At the Palmer Hotel in St. Louis in 1865, the bumbling bell boy Aubrey Filmore dreams of catching Confederate spies. He asks the head of the Union Secret Service, Colonel Clifford M. Baker, if he can join his elite group, but Baker once again refuses. Soon after, Baker tells his men to post notices warning about a dangerous Confederate spy nicknamed The Grey Spider. The next day, Major Jack Drumman comes to the hotel and when Aubrey discovers that he is really The Grey Spider, he forces Aubrey to change uniforms with him and plans to shoot him, thus making everyone to believe that the spy is dead. Just as Aubrey accidentally knocks out Drumman, Drumman's accomplice, the beautiful Sallyann Weatharby, appears at the door and Aubrey immediately falls in love. Pretending to be Drumman, Aubrey goes along with her to a meeting of the top Confederate spies, tipping off Baker before he leaves the hotel. At the meeting, Aubrey receives the Union battle plans, which he is to deliver to Confederate General Watkins, and is told to meet Sallyann at Morgan's Landing, a hospital at the battlefront. When he returns to the colonel, Baker falsifies the battle plans and reluctantly gives them to Aubrey to take across the enemy lines, still posing as Drumman, and deliver them to a Union spy in the South. Aubrey places the fake battle plans in his jacket and the instructions for the spy in his boot, but seems confused about which is where. At the front, Aubrey tries to escape by walking down the middle of the battle line wearing half of the Confederate uniform and half of the Union uniform, but ... +


At the Palmer Hotel in St. Louis in 1865, the bumbling bell boy Aubrey Filmore dreams of catching Confederate spies. He asks the head of the Union Secret Service, Colonel Clifford M. Baker, if he can join his elite group, but Baker once again refuses. Soon after, Baker tells his men to post notices warning about a dangerous Confederate spy nicknamed The Grey Spider. The next day, Major Jack Drumman comes to the hotel and when Aubrey discovers that he is really The Grey Spider, he forces Aubrey to change uniforms with him and plans to shoot him, thus making everyone to believe that the spy is dead. Just as Aubrey accidentally knocks out Drumman, Drumman's accomplice, the beautiful Sallyann Weatharby, appears at the door and Aubrey immediately falls in love. Pretending to be Drumman, Aubrey goes along with her to a meeting of the top Confederate spies, tipping off Baker before he leaves the hotel. At the meeting, Aubrey receives the Union battle plans, which he is to deliver to Confederate General Watkins, and is told to meet Sallyann at Morgan's Landing, a hospital at the battlefront. When he returns to the colonel, Baker falsifies the battle plans and reluctantly gives them to Aubrey to take across the enemy lines, still posing as Drumman, and deliver them to a Union spy in the South. Aubrey places the fake battle plans in his jacket and the instructions for the spy in his boot, but seems confused about which is where. At the front, Aubrey tries to escape by walking down the middle of the battle line wearing half of the Confederate uniform and half of the Union uniform, but is attacked by both sides. He is then taken unconscious to Morgan's Landing, where Sallyann waits for him and tells her jealous fiancée, Kurt Devlynn, that she now loves Drumman. After a series of mishaps in the hospital, Aubrey finds the boots and jacket with the information and escapes. Meanwhile, Devlynn tells his cohort, Captain Jed Calbern, to dress his men as Union soldiers, ambush Drumman and steal the plans. Aubrey, thinking that Jed's men are allies, unintentionally confuses them and they run off. At the plantation of Sallyann's father Colonel Weatharby, Aubrey gives Weatharby the spy instructions instead of the battle plans, sparking a long chain of events in which Aubrey, his Union contact Captain Steve Lorford, Devlynn and Jed repeatedly switch and steal the two sets of papers, until finally the battle plans get into General Watkins' hands and Lorford gets the instructions. At a party that night, Lorford tells Aubrey to obtain the Confederate battle plans from Watkins and bring them back them to Colonel Baker, but Aubrey dawdles to court Sallyann, who insists on a quick marriage. Meanwhile, Devlynn knows that a Union spy is in the house and the Confederates set a trap for him, but manage only to capture the true Grey Spider, who has escaped from the Union prison and returned to the plantation to carry out his original mission. Believing that the real Drumman is actually the Yankee spy, Watkins gives the plans to Aubrey, but just then Drumman's father, who has secretly been invited to the wedding by Sallyann, arrives and identifies the real Drumman as his son. With Aubrey's deceit now revealed, he is taken out to be shot, but is rescued by a still-loving Sallyann just as the war is declared over. +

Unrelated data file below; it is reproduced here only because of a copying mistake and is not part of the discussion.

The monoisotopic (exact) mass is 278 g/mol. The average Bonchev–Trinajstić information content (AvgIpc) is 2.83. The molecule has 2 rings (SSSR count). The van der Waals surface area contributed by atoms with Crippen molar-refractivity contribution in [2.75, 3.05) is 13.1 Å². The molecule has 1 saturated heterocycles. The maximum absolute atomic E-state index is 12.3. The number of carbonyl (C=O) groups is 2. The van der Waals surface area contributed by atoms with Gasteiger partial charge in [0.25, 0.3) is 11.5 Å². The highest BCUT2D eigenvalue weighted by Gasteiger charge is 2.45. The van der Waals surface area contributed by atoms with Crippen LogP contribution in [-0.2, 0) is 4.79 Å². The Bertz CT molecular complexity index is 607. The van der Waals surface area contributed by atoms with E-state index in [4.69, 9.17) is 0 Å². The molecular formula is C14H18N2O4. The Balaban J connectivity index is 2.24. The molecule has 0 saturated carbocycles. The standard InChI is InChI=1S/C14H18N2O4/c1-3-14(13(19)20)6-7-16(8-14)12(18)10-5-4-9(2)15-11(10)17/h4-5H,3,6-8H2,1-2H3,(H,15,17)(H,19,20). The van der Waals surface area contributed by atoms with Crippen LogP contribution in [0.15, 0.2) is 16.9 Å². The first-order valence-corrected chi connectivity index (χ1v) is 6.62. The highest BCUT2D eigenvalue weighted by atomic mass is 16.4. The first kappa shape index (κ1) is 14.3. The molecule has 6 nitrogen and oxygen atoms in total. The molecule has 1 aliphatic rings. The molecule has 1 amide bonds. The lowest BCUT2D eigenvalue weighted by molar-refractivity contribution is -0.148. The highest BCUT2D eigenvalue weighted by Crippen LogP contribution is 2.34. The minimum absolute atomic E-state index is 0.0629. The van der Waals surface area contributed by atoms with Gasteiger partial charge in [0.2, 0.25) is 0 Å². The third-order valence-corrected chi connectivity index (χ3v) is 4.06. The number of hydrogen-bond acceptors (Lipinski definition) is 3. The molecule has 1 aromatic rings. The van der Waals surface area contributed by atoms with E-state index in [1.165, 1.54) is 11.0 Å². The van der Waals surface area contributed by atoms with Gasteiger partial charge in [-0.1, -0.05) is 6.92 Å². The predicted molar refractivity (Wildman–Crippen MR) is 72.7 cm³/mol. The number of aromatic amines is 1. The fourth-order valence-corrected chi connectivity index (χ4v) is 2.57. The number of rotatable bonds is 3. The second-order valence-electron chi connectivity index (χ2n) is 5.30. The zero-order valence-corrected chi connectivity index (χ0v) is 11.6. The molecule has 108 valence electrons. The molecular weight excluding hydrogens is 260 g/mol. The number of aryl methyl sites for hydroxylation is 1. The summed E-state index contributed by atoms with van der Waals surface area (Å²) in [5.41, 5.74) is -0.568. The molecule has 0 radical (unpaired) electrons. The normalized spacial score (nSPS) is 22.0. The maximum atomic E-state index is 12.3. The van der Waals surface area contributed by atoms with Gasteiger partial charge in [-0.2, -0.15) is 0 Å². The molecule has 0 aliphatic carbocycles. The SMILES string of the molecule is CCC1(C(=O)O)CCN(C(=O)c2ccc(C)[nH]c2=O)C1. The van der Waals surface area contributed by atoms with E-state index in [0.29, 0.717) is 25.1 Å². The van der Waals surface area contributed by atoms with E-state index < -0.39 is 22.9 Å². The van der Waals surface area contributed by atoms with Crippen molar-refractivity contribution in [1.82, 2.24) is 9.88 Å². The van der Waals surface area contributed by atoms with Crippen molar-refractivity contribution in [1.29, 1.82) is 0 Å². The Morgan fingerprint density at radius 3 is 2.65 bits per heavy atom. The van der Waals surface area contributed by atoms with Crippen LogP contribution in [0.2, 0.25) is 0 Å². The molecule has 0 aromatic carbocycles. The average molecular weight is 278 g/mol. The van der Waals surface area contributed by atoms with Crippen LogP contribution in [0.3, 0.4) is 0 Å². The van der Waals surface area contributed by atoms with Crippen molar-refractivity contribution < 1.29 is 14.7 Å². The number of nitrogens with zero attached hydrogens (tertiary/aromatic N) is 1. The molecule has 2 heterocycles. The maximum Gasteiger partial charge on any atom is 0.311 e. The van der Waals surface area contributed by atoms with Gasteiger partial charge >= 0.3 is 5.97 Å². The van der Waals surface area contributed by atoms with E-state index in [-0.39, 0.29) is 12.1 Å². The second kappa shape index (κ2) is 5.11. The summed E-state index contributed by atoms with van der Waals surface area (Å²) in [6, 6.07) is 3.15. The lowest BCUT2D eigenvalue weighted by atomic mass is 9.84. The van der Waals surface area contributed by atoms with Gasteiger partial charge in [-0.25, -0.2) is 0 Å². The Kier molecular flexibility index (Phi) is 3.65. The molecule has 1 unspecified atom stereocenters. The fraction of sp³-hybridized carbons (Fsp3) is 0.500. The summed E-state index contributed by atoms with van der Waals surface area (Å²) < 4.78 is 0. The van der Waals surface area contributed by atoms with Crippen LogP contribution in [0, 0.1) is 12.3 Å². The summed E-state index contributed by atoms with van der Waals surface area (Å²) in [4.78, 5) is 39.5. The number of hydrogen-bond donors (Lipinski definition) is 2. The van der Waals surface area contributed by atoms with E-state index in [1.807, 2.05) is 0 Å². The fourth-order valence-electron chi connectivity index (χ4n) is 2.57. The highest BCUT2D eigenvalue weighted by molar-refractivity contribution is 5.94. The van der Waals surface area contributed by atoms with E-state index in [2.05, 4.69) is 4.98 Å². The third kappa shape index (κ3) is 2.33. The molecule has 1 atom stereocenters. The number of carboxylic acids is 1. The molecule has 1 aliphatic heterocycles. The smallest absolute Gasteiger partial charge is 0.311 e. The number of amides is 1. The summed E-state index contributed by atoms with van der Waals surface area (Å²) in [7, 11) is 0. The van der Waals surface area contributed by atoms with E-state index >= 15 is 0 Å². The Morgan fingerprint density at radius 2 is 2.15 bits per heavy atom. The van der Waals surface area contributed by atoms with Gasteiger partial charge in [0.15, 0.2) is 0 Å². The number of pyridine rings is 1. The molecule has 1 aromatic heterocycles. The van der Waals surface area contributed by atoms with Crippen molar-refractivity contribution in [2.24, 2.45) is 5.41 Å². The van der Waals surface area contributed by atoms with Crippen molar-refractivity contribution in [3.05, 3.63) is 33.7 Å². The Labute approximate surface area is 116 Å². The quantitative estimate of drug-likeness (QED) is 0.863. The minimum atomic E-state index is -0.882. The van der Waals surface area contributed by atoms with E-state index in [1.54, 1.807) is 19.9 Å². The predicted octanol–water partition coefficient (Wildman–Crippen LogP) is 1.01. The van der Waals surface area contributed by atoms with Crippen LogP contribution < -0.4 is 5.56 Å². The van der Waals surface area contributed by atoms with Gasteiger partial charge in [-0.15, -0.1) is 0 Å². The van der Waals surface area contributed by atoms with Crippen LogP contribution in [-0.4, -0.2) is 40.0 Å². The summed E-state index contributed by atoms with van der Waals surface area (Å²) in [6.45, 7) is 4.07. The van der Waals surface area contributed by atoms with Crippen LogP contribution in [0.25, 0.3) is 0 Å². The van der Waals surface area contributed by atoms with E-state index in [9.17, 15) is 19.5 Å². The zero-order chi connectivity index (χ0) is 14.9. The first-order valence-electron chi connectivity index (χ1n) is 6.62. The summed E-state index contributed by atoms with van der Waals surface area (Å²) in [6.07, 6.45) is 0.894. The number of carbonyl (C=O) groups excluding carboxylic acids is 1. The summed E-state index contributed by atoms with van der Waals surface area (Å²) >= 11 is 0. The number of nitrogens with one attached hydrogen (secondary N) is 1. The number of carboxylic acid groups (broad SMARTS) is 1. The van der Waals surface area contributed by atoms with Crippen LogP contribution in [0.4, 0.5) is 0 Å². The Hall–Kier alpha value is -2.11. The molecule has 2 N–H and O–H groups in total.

Legend
Viewed by AFI
Partially Viewed
Offscreen Credit
Name Occurs Before Title
AFI Life Achievement Award

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The American Film Institute is grateful to Sir Paul Getty KBE and the Sir Paul Getty KBE Estate for their dedication to the art of the moving image and their support for the AFI Catalog of Feature Films and without whose support AFI would not have been able to achieve this historical landmark in this epic scholarly endeavor.